Wednesday, March 13, 2013


The May 1995 Journal of the American Medical Association contained an article entitled, “Should Physicians Prescribe Prayer for Health?”  In recent years several hundred studies have been done concerning the relationship of prayer/religious lifestyle and health.  Dr. Larry Dossey, M.D., former chief of staff at Humana Medical City Dallas and former co-chair of the Panel on Mind/Body Interventions, Office of Complementary and Alternative Medicine, National Institutes of Health, in his book Prayer is Good Medicine, shares some of the findings of surveys and research.

“When we investigate prayer scientifically we can show only that it works, not how or why it works.  This means there is a threshold beyond which science cannot pass.  These limits are illustrated in the following interchange between a science professor and the student-candidate he was examining:

             Examiner: What is electricity?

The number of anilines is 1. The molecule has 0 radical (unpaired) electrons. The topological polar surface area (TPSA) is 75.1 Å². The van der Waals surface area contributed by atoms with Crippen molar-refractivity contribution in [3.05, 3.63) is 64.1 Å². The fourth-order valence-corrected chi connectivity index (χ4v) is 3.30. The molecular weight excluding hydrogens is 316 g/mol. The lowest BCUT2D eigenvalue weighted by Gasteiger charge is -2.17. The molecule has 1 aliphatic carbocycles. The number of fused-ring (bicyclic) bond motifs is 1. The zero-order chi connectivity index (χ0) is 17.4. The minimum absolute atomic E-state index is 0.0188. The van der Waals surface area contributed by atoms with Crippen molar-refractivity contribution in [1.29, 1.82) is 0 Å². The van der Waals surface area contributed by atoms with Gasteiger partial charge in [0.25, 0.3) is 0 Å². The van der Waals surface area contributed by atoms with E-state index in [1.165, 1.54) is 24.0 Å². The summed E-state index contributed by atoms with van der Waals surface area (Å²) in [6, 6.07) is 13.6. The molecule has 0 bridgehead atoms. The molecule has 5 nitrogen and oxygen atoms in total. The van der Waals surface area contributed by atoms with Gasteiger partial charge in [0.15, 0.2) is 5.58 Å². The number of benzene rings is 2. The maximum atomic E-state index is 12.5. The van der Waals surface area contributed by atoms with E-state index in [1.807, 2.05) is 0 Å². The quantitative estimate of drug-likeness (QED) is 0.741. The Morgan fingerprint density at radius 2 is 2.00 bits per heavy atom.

Candidate:  Oh, sir, I’m sure I have learn’t what it is – I’m sure I did know – but I’ve forgotten.
Examiner: How very unfortunate.  Only two persons have ever known what electricity is, the Author of Nature and yourself.  Now one of them has forgotten!

Science raises more questions about prayer than it answers.  Science cannot measure the unmeasurable.”  P. 20, 21

“Recent surveys show that 75 percent of patients believe their physicians should address spiritual issues as part of medical care, and 50 percent want their doctor to pray not just for them but with them. . .  ‘Statistically, God is good for you,’ says David B. Larson, M.D., of the National Institute for Healthcare Research in Rockville, Maryland, which studies the relationship between spirituality and health.  Larson, a former senior researcher at the National Institute of Mental Health, says, ‘I was told by (medical school) professors that religion is harmful.  Then I looked at the research, and religion is actually highly beneficial.  If you to to church or pray regularly, it’s very beneficial in terms of preventing illness, mental and physical, and you cope with illness much more effectively.  If you look at the research, in area after area, it’s 80 percent beneficial.  I was shocked.’”  P. 2,3

“A recent survey by Dr. David B. Larson and his colleagues at the National Institute for Healthcare Research in Rockville, Maryland, found that 43 percent of American physicians pray for their patients.”

For better health, why not try praying to the Creator God who knows all about us?

--  Wayne Young